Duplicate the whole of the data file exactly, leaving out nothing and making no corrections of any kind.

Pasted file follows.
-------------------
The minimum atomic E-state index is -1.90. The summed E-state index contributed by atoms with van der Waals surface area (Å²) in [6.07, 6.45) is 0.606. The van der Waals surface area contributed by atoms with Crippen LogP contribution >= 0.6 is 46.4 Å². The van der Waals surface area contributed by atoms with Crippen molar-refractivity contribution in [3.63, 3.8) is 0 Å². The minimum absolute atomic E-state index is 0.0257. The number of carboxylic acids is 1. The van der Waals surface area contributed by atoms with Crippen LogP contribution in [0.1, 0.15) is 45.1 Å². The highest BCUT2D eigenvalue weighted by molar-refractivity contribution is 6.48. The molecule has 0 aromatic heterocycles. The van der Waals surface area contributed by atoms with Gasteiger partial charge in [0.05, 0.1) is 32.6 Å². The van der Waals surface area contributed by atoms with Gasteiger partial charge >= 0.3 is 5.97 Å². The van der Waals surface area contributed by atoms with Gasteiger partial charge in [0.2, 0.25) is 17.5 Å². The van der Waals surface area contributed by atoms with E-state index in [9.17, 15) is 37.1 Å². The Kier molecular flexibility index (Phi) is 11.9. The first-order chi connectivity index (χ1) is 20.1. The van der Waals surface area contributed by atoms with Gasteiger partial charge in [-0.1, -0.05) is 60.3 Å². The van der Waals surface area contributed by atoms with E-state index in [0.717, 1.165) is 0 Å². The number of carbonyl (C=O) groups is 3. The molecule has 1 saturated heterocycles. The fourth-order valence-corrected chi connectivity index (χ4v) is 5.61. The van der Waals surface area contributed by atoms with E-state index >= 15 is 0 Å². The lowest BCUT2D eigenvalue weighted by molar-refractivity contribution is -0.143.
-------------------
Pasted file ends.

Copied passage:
The minimum atomic E-state index is -1.90. The summed E-state index contributed by atoms with van der Waals surface area (Å²) in [6.07, 6.45) is 0.606. The van der Waals surface area contributed by atoms with Crippen LogP contribution >= 0.6 is 46.4 Å². The van der Waals surface area contributed by atoms with Crippen molar-refractivity contribution in [3.63, 3.8) is 0 Å². The minimum absolute atomic E-state index is 0.0257. The number of carboxylic acids is 1. The van der Waals surface area contributed by atoms with Crippen LogP contribution in [0.1, 0.15) is 45.1 Å². The highest BCUT2D eigenvalue weighted by molar-refractivity contribution is 6.48. The molecule has 0 aromatic heterocycles. The van der Waals surface area contributed by atoms with Gasteiger partial charge in [0.05, 0.1) is 32.6 Å². The van der Waals surface area contributed by atoms with Gasteiger partial charge >= 0.3 is 5.97 Å². The van der Waals surface area contributed by atoms with Gasteiger partial charge in [0.2, 0.25) is 17.5 Å². The van der Waals surface area contributed by atoms with E-state index in [9.17, 15) is 37.1 Å². The Kier molecular flexibility index (Phi) is 11.9. The first-order chi connectivity index (χ1) is 20.1. The van der Waals surface area contributed by atoms with Gasteiger partial charge in [-0.1, -0.05) is 60.3 Å². The van der Waals surface area contributed by atoms with E-state index in [0.717, 1.165) is 0 Å². The number of carbonyl (C=O) groups is 3. The molecule has 1 saturated heterocycles. The fourth-order valence-corrected chi connectivity index (χ4v) is 5.61. The van der Waals surface area contributed by atoms with E-state index >= 15 is 0 Å². The lowest BCUT2D eigenvalue weighted by molar-refractivity contribution is -0.143.